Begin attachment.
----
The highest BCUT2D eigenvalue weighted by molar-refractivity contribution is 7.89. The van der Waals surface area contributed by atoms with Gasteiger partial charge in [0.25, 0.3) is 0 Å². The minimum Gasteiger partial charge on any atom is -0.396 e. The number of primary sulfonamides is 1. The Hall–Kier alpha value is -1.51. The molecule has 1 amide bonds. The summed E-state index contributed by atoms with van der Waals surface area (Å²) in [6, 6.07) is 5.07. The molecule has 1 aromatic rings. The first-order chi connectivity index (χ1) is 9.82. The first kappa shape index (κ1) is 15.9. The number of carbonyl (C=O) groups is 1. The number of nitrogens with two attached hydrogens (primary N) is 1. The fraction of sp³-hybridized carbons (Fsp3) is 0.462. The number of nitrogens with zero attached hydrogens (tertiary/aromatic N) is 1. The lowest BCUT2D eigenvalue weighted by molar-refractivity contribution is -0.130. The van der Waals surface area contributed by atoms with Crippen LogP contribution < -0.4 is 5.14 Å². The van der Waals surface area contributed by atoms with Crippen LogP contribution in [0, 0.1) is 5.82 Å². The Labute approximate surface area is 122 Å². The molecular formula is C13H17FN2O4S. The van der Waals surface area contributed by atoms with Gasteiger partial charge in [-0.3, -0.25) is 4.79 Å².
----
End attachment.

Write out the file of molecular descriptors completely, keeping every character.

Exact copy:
The highest BCUT2D eigenvalue weighted by molar-refractivity contribution is 7.89. The van der Waals surface area contributed by atoms with Gasteiger partial charge in [0.25, 0.3) is 0 Å². The minimum Gasteiger partial charge on any atom is -0.396 e. The number of primary sulfonamides is 1. The Hall–Kier alpha value is -1.51. The molecule has 1 amide bonds. The summed E-state index contributed by atoms with van der Waals surface area (Å²) in [6, 6.07) is 5.07. The molecule has 1 aromatic rings. The first-order chi connectivity index (χ1) is 9.82. The first kappa shape index (κ1) is 15.9. The number of carbonyl (C=O) groups is 1. The number of nitrogens with two attached hydrogens (primary N) is 1. The fraction of sp³-hybridized carbons (Fsp3) is 0.462. The number of nitrogens with zero attached hydrogens (tertiary/aromatic N) is 1. The lowest BCUT2D eigenvalue weighted by molar-refractivity contribution is -0.130. The van der Waals surface area contributed by atoms with Crippen LogP contribution < -0.4 is 5.14 Å². The van der Waals surface area contributed by atoms with Crippen LogP contribution in [0, 0.1) is 5.82 Å². The Labute approximate surface area is 122 Å². The molecular formula is C13H17FN2O4S. The van der Waals surface area contributed by atoms with Gasteiger partial charge in [-0.3, -0.25) is 4.79 Å².